No one wants to admit to being needy.  It is, after all, allowing someone else to have strength and power to deliver what one is desperate for. 

Relinquishing that control is painful but it is more painful to be so poor that one is hungry without food, thirsty without drink, ill without medicine, cold without shelter, alone without God.

When we are well fed and hydrated, healed, clothed and safe in our homes, it is difficult to be considered “needy”.  Yet most of us are ultimately bereft and spiritually impoverished; we need God even when we can’t admit our emptiness, or we turn away when He offers Himself up to us.

Despite the wealth with which we surround ourselves every day, our need is still overwhelmingly great; we stand empty and ready to be filled with his abundant and lavish gift of Himself.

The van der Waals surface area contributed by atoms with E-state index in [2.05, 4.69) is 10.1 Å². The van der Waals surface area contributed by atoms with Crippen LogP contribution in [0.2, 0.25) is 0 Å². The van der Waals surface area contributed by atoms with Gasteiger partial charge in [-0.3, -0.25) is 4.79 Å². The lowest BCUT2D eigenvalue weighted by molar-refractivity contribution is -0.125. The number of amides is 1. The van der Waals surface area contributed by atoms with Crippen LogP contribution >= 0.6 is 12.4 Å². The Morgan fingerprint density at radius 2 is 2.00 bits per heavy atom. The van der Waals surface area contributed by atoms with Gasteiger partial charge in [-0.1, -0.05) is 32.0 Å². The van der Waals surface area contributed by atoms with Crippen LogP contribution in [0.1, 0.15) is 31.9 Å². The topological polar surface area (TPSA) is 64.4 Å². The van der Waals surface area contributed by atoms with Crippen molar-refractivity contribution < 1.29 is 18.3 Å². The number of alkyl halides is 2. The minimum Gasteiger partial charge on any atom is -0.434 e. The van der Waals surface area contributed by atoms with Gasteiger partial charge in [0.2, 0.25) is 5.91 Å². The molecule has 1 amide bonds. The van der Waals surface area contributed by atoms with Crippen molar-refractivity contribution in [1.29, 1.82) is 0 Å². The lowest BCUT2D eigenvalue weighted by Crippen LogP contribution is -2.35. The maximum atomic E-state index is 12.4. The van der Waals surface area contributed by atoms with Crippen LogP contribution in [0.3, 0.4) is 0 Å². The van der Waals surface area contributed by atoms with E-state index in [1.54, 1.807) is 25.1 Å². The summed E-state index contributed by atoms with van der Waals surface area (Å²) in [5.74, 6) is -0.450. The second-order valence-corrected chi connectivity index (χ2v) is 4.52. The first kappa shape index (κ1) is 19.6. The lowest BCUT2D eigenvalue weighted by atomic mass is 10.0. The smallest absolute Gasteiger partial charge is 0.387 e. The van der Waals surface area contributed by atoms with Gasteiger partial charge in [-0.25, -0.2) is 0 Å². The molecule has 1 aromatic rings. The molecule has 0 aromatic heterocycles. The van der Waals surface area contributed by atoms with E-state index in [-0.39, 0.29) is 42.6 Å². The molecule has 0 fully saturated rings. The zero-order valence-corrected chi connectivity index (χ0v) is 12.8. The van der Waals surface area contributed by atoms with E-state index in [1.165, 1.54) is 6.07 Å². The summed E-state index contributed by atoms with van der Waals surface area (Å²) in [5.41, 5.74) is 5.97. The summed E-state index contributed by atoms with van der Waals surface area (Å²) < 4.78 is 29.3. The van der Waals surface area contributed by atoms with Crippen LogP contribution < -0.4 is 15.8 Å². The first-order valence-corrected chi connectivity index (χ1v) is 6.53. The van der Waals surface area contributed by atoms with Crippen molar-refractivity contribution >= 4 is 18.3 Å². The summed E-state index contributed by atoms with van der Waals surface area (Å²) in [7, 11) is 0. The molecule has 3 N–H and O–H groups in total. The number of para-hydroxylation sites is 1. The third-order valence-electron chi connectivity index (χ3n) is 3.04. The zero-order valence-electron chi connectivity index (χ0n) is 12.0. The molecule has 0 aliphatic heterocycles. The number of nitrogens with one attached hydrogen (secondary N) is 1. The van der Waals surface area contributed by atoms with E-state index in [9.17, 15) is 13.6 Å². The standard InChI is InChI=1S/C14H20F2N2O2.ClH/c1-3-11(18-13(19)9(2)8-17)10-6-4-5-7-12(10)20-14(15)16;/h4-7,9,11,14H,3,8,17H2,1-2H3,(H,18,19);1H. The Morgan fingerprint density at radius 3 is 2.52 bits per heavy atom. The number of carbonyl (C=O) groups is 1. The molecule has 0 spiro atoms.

Helpless and hungry, lowly, afraid
Wrapped in the chill of midwinter;
Comes now among us, born into poverty’s embrace, 
new life for the world
Who is this who lives with the lowly, 
Sharing their sorrows, knowing their hunger?
This is Christ, revealed to the world 
In the eyes of a child, a child of the poor

Who is the stranger here in our midst, 
Looking for shelter among us?
Who is the outcast? Who do we see amid the poor, 
the children of God?
Who is this who lives with the lowly, 
Sharing their sorrows, knowing their hunger?
This is Christ, revealed to the world 
In the eyes of a child, a child of the poor

Bring all the thirst, all who seek peace;
Bring those with nothing to offer.
Strengthen the feeble,
Say to the frightened heart: “Fear not: here is your God!” Who is this who lives with the lowly,